Letting Go of Mom Control

Mom Control2

My husband and I both have jobs where we manage people and projects. At the end of the day it is hard to turn that skill off. Sometimes I find that either he or I are unintentionally managing each other–that is, dolling out a list of tasks and timelines. We joke with each other and say something to the effect of “Are you managing me right now,” which typically keeps that in check and diffuses the intensity.

I have also noticed that this tendency to control is pervasive throughout my day and interactions. To be truthful, I have had this sense of control since an early age…I can remember feeling it at eight years old. I was one of those latchkey kids, meaning I was left alone to do my own bidding after school and into the wee hours of the night/morning. Basically, parenting was not a priority for my parents when I was a child and I had to fend for myself. When I was in my 20s, all of my worst intimate relationships were the ones where I got all 50s housewife {i.e. America’s epitome of the perfect woman} and mothered everything, meaning I wore the badge of I am the mother you never had and will love you unconditionally martyr bologna. It was during this period that I labeled this behavior “Mom Control.” I chose this name because that was the model of womanhood that I grew up around. The misnomer that the woman has to keep it all together or she is not a real woman.

Now that I am older (I just celebrated my 37th b-day), I realize that this behavior is unhealthy for others and me. Mom Control really causes things to fall apart rather than hold them together. I joke at myself and say to folks, “I am an over achiever in recovery.” The reality is, this is true. I still struggle with this innate feeling. Having a child has illuminated and reinvigorated my former mom controlling tendencies. I have to constantly keep it in check. Following are some situations and observations of when mom controlling behaviors have cropped up for me in my relationships with my partner, friends, and my son.

Partner Scenarios

Early on during my son’s infancy, I noticed that I tried to tell my husband how to hold our son, talk to him, feed him–all basic things my husband does independently without me every day but I felt the need to correct him–probably based off of some “best practice” I read in a book.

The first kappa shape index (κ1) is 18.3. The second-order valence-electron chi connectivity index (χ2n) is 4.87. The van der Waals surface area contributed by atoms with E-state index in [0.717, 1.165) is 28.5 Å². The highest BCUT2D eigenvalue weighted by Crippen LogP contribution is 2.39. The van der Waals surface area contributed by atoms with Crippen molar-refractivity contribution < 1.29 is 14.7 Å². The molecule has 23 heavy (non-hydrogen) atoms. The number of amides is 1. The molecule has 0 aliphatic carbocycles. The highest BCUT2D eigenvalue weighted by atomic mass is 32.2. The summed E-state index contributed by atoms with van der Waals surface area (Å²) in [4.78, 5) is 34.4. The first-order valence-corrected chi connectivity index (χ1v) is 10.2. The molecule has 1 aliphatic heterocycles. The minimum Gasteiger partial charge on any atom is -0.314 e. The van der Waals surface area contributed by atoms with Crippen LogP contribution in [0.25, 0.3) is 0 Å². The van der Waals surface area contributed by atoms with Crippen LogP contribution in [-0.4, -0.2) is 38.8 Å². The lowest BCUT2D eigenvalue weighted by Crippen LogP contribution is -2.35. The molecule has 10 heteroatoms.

Until recently, my husband and I engaged in this “Tit for Tat Battle,” where we each tried to keep up with our former socialite lifestyle. He would tell me last minute he was meeting friends and stay out until he felt like it, so then I would spring something on him last minute or go out with friends and not check in. Basically, I tried on the idea of trying to control my husband’s behavior with an “I’ll show him what that is like” attitude. The reality is he, like me, was too busy parenting to notice my spitefulness.

Recently, a girlfriend kept me in check about leaving my son with my husband. She said, “It’s not like he is a baby-sitter. He is his dad. Let him parent.” That was a pretty blunt check that hit home. My son does need time with his dad–without my influence!

Reflection: a successful partnership is not a “one-up” to out do what the other person hasn’t done but rather should be a “one-up” on how to show love.

Friendship Scenarios

I make excuses as to why I can’t hang out like “Let me check with Kev [my husband].” Rather than just saying “I don’t want to go some girly make-up thing.” OR “I would love to hang out but I just want to be alone.” OR “Making that happen right now is too stressful for me.” OR “ I don’t want to hang out because I don’t feel real interesting right now.” OR “I am depressed.”

I invite people to come to my house rather than go to theirs so things can be on my terms. When, really, I need to get out of my house and experience something new.

Reflection: if I say how I really feel to someone’s face, well, it would make me vulnerable and that might mean I would need to change my behavior. Hmm…I need to reflect more on this one.

Child Scenarios

I do not term myself as a “helicopter mom” or “tiger mom” {Whatever the hell those labels are! What about helicopter dad?}, but I do struggle with letting go of my toddler.

I realized it once when he didn’t even ask for my boob, but I pulled it out because I knew it would make the situation we were dealing with easier rather than letting him have his own emotions.

I have noticed my struggle when we co-sleep and I want to hold my son a little longer rather than letting him sleep alone in his big boy bed. He is ready and I am not.

The inspiration for this post started on Memorial Day weekend, when I realized that all of a sudden my son was taller. At one point, he asked me to go outside to play with another child. While he was outside, I said to my husband and his dad, “Shew, it is taking everything I got right now not to go out there and watch him…” when they both looked at me with raised eyebrows and were like “huh?” When I finally went outside to check on him. He said, “Mom, I am running in the sun!”

Reflection: worry is the source of my control.

Do you share similar controlling feelings? How do you handle them and keep yourself in check? Share with us in the comments!

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4 Responses to Letting Go of Mom Control

  1. Nikki Sughrue May 30, 2015 at 9:58 pm #

    Hits so close to home, thanks for sharing!

  2. Crystal June 1, 2015 at 10:35 am #

    This really hit home!! Thanks for putting it into words for me 🙂

    • Lisa
      Lisa June 1, 2015 at 1:28 pm #

      Nikki and Crystal, thanks for your feedback. It is hard to be in the here and now with my family and myself. Take Care, ~Lisa

  3. Julie June 2, 2015 at 6:40 pm #

    Lisa, thank you for sharing.

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